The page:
The present invention shall now be illustrated more concretely by means of the examples presented below, although it shall be understood that these examples in no way restrict the scope of the invention.

DETAILED DESCRIPTION OF THE PREFERRED EMBODIMENTS

The ingredients shown in Tables 1-9 were selected from the following ingredients, and pellets were prepared by extrusion using an extruder. Molded pieces measuring 50×50×3mm were injection-molded using these pellets. The temperature during extrusion and the temperature at the time of injection molding are indicated in Tables 1-5 [sic].

A) Resins: 100 parts by weight of any one of the following:

A-a) PBT (Valox™, made by GE Plastics Japan)

A-b) PCT (Valox™, made by GE Plastics Japan)

A-c) Mixture of PPO and PS resins (Noryl™, made by GE Plastics Japan)

A-d) PC (Lexan™, made by GE Plastics Japan)

A-e) PEI (Ultem™, made by GE Plastics Japan).

B) Laser marking additives: 0.5 part by weight of one of the following:

B-a) the calcium salt of 5,5'-bis-1H-tetrazole

B-b) the calcium salt of tetrazole

B-c) the calcium salt of 5-methyl-1H-tetrazole

B-d) the barium salt of 5-methyl-1H-tetrazole

B-e) the calcium salt of 5,5'-bis-1H-tetrazole

C) Carbon black (FW18™, made by Degussa, Inc.), used in the amounts (parts by weight) indicated in Tables 1-9.

D) Flame Retardants: Any one of the following:

D-a) 15 parts by weight of brominated imides (BT-93™, made by Ethyl Corporation)

D-b) 15 parts by weight of brominated PC (ML4365™, made by GE Plastics Japan)

D-c) 15 parts by weight of brominated PS (Pyrocheck™, made by Ferro Kagaku)

D-d) 15 parts by weight of brominated epoxy compounds (SR-T5000™, made by Sakamoto Yakuhin)

D-e) 15 parts by weight of brominated BPA oligomer (FR-53™, made by Mitsubishi Gas)

D-f) mixture of 12 parts by weight of a brominated BPA oligomer (FR-53) and 5 parts by weight of Sb2 O3

D-g) 12 parts by weight of TPP

E) Glass fibers, used in the amounts (parts by weight) indicated in Tables 1-9.

Marking was carried out on the surface of these molded pieces using a CO2 gas laser or a YAG laser.

The marking conditions were as follows:

CO2 gas laser: 6-24 J/cm2

YAG laser: moving speed, 100-400 mm/s byte size, 10-140 μm

The marking clarity was evaluated visually, and assigned a grade of A-E, where A indicated a very distinct marking, C is a distinct marking, and E is a very indistinct marking. Those results are shown in Tables 1-9.

              TABLE 1______________________________________Composition             ResultsEx.  A)     B)      C)    D)    E)    CO2                                       YAG______________________________________ 1   A-a)   --      --    --    --    E     D 2   A-a)   --      0.1   --    --    C     C 3   A-a)   --      1     --    --    C     C 4   A-a)   --      5     --    --    E     D 5   A-a)   B-a)    --    --    --    B     B 6   A-a)   B-a)    0.1   --    --    A     A 7   A-a)   B-b)    --    --    --    B     B 8   A-a)   B-b)    0.1   --    --    A     A 9   A-a)   B-c)    --    --    --    B     B10   A-a)   B-c)    0.1   --    --    A     A11   A-a)   B-d)    --    --    --    B     B12   A-a)   B-d)    0.1   --    --    A     A13   A-a)   B-e)    --    --    --    B     B14   A-a)   B-e)    0.1   --    --    A     A15   A-a)   --      --    D-a)  30    E     E16   A-a)   B-a)    --    D-a)  30    C     B17   A-a)   B-a)    0.1   D-a)  30    A     A18   A-a)   B-b)    --    D-a)  30    C     B19   A-a)   B-b)    0.1   D-a)  30    A     A20   A-a)   B-c)    --    D-a)  30    C     B21   A-a)   B-c)    0.1   D-a)  30    A     A22   A-a)   B-d)    --    D-a)  30    C     B23   A-a)   B-d)    0.1   D-a)  30    A     A24   A-a)   B-e)    --    D-a)  30    C     B25   A-a)   B-e)    0.1   D-a)  30    A     A______________________________________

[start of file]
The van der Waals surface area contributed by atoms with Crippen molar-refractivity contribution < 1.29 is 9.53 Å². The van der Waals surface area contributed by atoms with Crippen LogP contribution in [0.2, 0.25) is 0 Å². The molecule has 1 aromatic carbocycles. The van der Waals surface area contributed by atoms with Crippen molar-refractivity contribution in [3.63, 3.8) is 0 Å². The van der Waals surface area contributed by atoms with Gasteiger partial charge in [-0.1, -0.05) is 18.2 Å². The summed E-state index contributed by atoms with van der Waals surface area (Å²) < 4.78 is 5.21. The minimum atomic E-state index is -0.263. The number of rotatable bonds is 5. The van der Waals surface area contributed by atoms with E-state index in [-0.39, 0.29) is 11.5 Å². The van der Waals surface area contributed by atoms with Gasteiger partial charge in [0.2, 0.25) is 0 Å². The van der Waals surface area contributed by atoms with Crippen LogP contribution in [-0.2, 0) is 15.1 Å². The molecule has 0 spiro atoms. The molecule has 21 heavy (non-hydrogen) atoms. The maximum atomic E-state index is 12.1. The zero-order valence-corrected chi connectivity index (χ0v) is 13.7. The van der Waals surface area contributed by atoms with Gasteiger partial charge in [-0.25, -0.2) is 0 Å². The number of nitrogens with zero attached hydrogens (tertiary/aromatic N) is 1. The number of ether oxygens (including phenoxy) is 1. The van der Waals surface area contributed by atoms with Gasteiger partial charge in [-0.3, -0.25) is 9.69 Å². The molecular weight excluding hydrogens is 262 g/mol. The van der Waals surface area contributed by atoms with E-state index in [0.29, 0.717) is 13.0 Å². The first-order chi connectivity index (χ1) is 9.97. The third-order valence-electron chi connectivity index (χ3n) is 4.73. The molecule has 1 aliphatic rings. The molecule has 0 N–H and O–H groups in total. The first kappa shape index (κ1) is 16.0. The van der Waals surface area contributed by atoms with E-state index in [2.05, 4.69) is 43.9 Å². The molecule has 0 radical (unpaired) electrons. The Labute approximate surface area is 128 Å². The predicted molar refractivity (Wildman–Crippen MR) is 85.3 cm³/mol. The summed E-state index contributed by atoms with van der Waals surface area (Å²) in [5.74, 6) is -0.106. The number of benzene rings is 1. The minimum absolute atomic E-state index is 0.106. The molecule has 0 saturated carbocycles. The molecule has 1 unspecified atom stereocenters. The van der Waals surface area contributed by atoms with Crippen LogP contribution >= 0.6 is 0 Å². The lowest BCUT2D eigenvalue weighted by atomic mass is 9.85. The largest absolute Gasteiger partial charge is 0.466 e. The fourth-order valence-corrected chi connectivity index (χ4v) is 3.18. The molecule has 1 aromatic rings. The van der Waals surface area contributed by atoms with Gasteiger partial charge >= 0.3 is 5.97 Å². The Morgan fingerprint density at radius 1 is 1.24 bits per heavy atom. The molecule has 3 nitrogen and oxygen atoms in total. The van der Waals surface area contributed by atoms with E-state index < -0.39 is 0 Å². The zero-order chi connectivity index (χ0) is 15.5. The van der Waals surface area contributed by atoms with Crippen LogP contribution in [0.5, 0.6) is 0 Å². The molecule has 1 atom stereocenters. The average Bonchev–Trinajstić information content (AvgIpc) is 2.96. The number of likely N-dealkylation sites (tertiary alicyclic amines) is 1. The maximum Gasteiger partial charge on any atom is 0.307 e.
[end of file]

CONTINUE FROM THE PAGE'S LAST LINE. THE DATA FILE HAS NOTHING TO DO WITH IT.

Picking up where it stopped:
TABLE 2______________________________________Composition             ResultsEx.  A)     B)      C)    D)    E)    CO2                                       YAG______________________________________26   A-a)   --      --    D-b)  30    E     E27   A-a)   B-a)    --    D-b)  30    C     B28   A-a)   B-a)    0.1   D-b)  30    A     A29   A-a)   B-b)    --    D-b)  30    C     B30   A-a)   B-b)    0.1   D-b)  30    A     A31   A-a)   B-c)    --    D-b)  30    C     B32   A-a)   B-c)    0.1   D-b)  30    A     A33   A-a)   B-d)    --    D-b)  30    C     B34   A-a)   B-d)    0.1   D-b)  30    A     A35   A-a)   B-e)    --    D-b)  30    C     B36   A-a)   B-e)    0.1   D-b)  30    A     A37   A-a)   --      --    D-c)  30    E     E38   A-a)   B-a)    --    D-c)  30    C     B39   A-a)   B-a)    0.1   D-c)  30    A     A40   A-a)   B-b)    --    D-c)  30    C     B41   A-a)   B-b)    0.1   D-c)  30    B     A42   A-a)   B-c)    --    D-c)  30    C     B43   A-a)   B-c)    0.1   D-c)  30    A     A44   A-a)   B-d)    --    D-c)  30    C     B45   A-a)   B-d)    0.1   D-c)  30    B     A46   A-a)   B-e)    --    D-c)  30    C     B47   A-a)   B-e)    0.1   D-c)  30    A     A______________________________________